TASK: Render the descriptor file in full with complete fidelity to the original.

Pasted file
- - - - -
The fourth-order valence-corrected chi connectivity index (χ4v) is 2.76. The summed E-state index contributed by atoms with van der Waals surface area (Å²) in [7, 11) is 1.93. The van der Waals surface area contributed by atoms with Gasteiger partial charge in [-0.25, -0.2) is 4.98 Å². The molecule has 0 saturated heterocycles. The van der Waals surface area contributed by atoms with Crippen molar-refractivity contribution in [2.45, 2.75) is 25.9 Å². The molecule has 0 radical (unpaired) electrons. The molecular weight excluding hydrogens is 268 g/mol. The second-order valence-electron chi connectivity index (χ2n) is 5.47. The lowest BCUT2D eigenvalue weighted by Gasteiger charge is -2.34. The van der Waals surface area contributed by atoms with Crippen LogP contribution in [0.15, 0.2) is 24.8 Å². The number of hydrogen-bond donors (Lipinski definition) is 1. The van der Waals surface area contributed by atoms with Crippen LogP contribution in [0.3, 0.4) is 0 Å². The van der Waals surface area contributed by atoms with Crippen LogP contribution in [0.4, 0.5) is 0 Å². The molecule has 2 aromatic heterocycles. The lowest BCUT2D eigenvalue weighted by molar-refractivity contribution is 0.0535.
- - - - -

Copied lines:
The fourth-order valence-corrected chi connectivity index (χ4v) is 2.76. The summed E-state index contributed by atoms with van der Waals surface area (Å²) in [7, 11) is 1.93. The van der Waals surface area contributed by atoms with Gasteiger partial charge in [-0.25, -0.2) is 4.98 Å². The molecule has 0 saturated heterocycles. The van der Waals surface area contributed by atoms with Crippen molar-refractivity contribution in [2.45, 2.75) is 25.9 Å². The molecule has 0 radical (unpaired) electrons. The molecular weight excluding hydrogens is 268 g/mol. The second-order valence-electron chi connectivity index (χ2n) is 5.47. The lowest BCUT2D eigenvalue weighted by Gasteiger charge is -2.34. The van der Waals surface area contributed by atoms with Crippen LogP contribution in [0.15, 0.2) is 24.8 Å². The number of hydrogen-bond donors (Lipinski definition) is 1. The van der Waals surface area contributed by atoms with Crippen LogP contribution in [0.3, 0.4) is 0 Å². The van der Waals surface area contributed by atoms with Crippen LogP contribution in [0.4, 0.5) is 0 Å². The molecule has 2 aromatic heterocycles. The lowest BCUT2D eigenvalue weighted by molar-refractivity contribution is 0.0535.